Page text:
8 - What is the weakest non-pitching position?
For me, it would be between catching and shortstop.
Catching might be more visible right now in light of the renaissance in the league that has seen guys like Buster Posey and Matt Wieters (at least on potential) get talked up a lot. Where Adam Moore might have been a higher profile prospect five years ago, heís now just kind of an also-ran, and if catching is becoming a stronger offensive position for most of the league, we need to find ways of keeping up. Internally, there just isnít much to work with. The top two teams in the system had an assortment of minor league free agents taking up most of the playing time. In High Desert, Trevor Coleman was easily the worst everyday hitter on the roster. Clinton had four different backstops play thirty+ games, three of which were over twenty-three, and the last one was Steve Baron, who remains very strong on defense and just awful at anything involving the bat. Ji-man Choi is a backstop that gives people some hope at the lower levels, but at this point itís unclear as to whether heís a catcher or a first baseman or some kind of role player who does both. I reeeeallly want him to catch though.
Shortstop might be a little more surprising for people, all the issues with the position in the past years aside, simply because Nick Franklin is around and is one of the top three prospects in the system. All the same, heís not really a lock to end up at short, and doesnít have a great arm, so the hope for him would probably be that he could end up as slightly better than average at the position. Outside of Franklin though, shortstop is a wasteland, particularly after the trade of Juan Diaz earlier in the year. Triunfel is more of third baseman defensively, assuming he ever hits well enough to get anywhere, Edilio Colina is more of a second baseman and his value is mostly locked up in batting average, and Gabriel Noriega and Anthony Phillips, while solid defensively, canít hit. Iíd mention Marcus Littlewood, but Iím not yet convinced heíll stick there, so heís more in the third base conversation for me. So itís another one of those positions where most of your hopes are locked up in one guy and if that guy doesnít pan out, youíre in trouble.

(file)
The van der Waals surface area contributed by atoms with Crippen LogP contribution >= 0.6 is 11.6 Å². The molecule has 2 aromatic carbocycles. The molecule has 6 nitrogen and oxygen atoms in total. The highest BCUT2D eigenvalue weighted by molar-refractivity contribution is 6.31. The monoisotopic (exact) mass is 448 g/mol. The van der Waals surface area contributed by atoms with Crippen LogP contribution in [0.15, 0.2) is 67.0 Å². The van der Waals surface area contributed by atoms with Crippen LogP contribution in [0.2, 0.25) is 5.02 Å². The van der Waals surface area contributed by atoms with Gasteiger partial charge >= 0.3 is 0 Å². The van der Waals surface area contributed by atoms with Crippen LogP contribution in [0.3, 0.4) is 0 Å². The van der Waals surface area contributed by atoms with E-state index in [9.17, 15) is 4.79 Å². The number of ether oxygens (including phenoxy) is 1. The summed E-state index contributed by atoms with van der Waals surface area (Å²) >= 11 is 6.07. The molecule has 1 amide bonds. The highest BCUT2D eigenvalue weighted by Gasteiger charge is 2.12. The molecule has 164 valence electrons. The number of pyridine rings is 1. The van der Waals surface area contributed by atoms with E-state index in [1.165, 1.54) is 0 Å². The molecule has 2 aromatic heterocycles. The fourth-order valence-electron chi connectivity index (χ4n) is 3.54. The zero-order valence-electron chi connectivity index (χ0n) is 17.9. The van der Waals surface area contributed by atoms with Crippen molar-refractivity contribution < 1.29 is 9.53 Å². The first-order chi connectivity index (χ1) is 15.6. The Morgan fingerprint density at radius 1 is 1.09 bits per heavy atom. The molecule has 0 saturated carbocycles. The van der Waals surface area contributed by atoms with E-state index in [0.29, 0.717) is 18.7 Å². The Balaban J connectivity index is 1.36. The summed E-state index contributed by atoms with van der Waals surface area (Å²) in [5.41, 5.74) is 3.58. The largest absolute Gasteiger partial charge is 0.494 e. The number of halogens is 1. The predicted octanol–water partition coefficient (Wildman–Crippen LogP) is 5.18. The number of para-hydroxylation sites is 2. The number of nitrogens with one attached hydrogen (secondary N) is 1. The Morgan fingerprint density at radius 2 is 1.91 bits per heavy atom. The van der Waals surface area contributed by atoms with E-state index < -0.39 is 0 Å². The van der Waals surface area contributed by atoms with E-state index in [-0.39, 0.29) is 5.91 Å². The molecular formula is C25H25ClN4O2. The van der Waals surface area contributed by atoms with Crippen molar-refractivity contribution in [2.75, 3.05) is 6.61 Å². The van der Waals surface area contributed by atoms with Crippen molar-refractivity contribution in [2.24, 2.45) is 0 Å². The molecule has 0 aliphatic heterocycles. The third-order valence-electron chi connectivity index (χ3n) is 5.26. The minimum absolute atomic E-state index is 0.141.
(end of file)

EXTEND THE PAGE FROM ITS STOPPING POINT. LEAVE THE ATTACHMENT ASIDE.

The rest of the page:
9 - Is the starting pitching in the system as shallow as it appears to me?
Itís a pretty easy claim to make, and one reason I had wanted the Mís to focus a bit more on pitching in this past draft. Coming out of that, we didnít get Stanek, or Jon Keller, or Tyler Linehan, as I mentioned above, and Paxton has yet to ink with us (one has to hope heís not pulling a Matt Harrington), but we werenít without some good additions in Walker, Shipers, Landazuri, Pryor, Luke Taylor, and others, even if I am a little more suspicious of the ďThis guy is a tremendous athlete, letís teach him how to pitch!Ē type experiment we have going on with Walker. The Mís also picked up a decent arm internationally in Jose Torres of Colombia, and heís one of those projectable types who could develop into something later.
If youíre thinking of things in terms of Pineda, Walker, maybe Robles and Shipers and then a series of also-rans (Beavan is good, but probably a #4 or #5 right now), youíre probably not going to be all that impressed. Itís true that where high-end potential is concerned, weíre running a bit thin. But we do have a number of arms that could be the makings of a pretty frightening bullpen in Cortes, Lueke, Pryor, and maybe Fields and Wilhelmsen, and from the starting end, we have the guys Iíve already mentioned, plus Richard Vargas and George Mieses from Pulaski, both of whom have their fans, and Steven Hensley, if his elbow is ever right. Weíre still lacking on the left-handed side of things, but overall, weíre probably in a better position than we have been the past couple of years, we just need to continue to focus our efforts on it.